More than 3 percent of women who attend religious services at least once a month have been the victims of clergy sexual misconduct since turning 18, according to a study produced by Baylor University.
Baylor's School of Social Work announced the findings from its forthcoming nationwide study of the prevalence of clergy sexual misconduct, which it said had been accepted for publication later this year in the Journal for the Scientific Study of Religion.
The numbers suggest that in the average U.S. congregation of 400 adult members, seven women, on average, have been victimized at some point in their adult lives. That number is greater than has been widely known.
"Because many people are familiar with some of the high-profile cases of sexual misconduct, most people assume that it is just a matter of a few charismatic leaders preying on vulnerable followers," Diana Garland, dean of the School of Social Work and lead researcher in the study, said in a statement. "What this research tells us, however, is that Clergy Sexual Misconduct with adults is a widespread problem in congregations of all sizes and occurs across denominations. Now that we have a better understanding of the problem, we can start looking at prevention strategies."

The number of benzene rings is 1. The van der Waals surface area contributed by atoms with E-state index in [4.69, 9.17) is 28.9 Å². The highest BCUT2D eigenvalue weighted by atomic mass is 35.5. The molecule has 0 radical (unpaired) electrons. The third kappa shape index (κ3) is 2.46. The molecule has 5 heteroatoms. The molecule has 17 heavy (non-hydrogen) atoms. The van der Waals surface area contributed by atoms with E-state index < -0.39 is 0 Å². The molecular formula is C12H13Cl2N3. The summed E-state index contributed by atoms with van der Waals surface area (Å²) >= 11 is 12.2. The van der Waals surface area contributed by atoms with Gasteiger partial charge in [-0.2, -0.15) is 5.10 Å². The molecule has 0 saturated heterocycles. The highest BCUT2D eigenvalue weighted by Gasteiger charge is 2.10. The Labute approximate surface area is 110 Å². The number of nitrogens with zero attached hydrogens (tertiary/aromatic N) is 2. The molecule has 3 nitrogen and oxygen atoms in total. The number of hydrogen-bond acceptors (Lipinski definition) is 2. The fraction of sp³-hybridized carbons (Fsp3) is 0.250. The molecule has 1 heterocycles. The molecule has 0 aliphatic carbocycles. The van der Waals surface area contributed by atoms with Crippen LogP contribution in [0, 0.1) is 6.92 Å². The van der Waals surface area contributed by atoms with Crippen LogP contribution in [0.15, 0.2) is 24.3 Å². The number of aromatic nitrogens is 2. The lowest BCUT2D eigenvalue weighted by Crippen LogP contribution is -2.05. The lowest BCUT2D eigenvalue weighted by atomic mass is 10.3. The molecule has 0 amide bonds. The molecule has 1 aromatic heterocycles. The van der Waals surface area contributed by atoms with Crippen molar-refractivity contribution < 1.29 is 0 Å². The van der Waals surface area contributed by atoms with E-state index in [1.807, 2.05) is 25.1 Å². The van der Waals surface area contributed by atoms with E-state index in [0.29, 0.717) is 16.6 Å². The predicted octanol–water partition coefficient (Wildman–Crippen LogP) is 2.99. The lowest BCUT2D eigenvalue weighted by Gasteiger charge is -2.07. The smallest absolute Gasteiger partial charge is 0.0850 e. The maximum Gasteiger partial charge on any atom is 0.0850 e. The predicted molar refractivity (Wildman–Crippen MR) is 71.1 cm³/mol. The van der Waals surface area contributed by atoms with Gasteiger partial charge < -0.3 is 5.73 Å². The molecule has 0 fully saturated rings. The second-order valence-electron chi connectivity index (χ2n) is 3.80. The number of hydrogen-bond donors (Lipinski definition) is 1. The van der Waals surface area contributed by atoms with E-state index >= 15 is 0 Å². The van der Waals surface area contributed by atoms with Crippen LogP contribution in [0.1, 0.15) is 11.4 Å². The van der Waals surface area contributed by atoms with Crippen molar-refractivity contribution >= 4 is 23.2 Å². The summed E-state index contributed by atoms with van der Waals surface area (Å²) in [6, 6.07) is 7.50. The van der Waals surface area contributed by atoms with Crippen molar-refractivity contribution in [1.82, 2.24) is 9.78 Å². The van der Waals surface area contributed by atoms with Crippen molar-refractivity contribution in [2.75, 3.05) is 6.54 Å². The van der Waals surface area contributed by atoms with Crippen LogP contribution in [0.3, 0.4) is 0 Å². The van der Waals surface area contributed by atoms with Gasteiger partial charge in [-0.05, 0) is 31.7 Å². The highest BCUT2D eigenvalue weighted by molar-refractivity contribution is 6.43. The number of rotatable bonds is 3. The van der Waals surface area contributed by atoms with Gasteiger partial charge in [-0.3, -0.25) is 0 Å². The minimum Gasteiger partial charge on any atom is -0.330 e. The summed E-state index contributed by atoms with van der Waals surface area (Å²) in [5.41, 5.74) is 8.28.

Garland expressed hope that the findings would "prompt congregations to consider adopting policies and procedures designed to protect their members from leaders who abuse their power. Many people -- including the victims themselves -- often label incidences of Clergy Sexual Misconduct with adults as 'affairs'. In reality, they are an abuse of spiritual power by the religious leader."According to a release, the study is part of a comprehensive effort by Baylor University to identify the prevalence of clergy sexual misconduct with adults and the details commonly associated with its occurrence across religions. Using this data as a foundation, the Baylor team has been working to outline possible initiatives designed to identify and prevent CSM, and draft model legislation to make CSM illegal in the same way that relationships with patients and clients are illegal for other "helping professionals" including doctors, lawyers and mental health practitioners. At present only two states -- Texas and Minnesota -- have legal statutes in place to guard against CSM.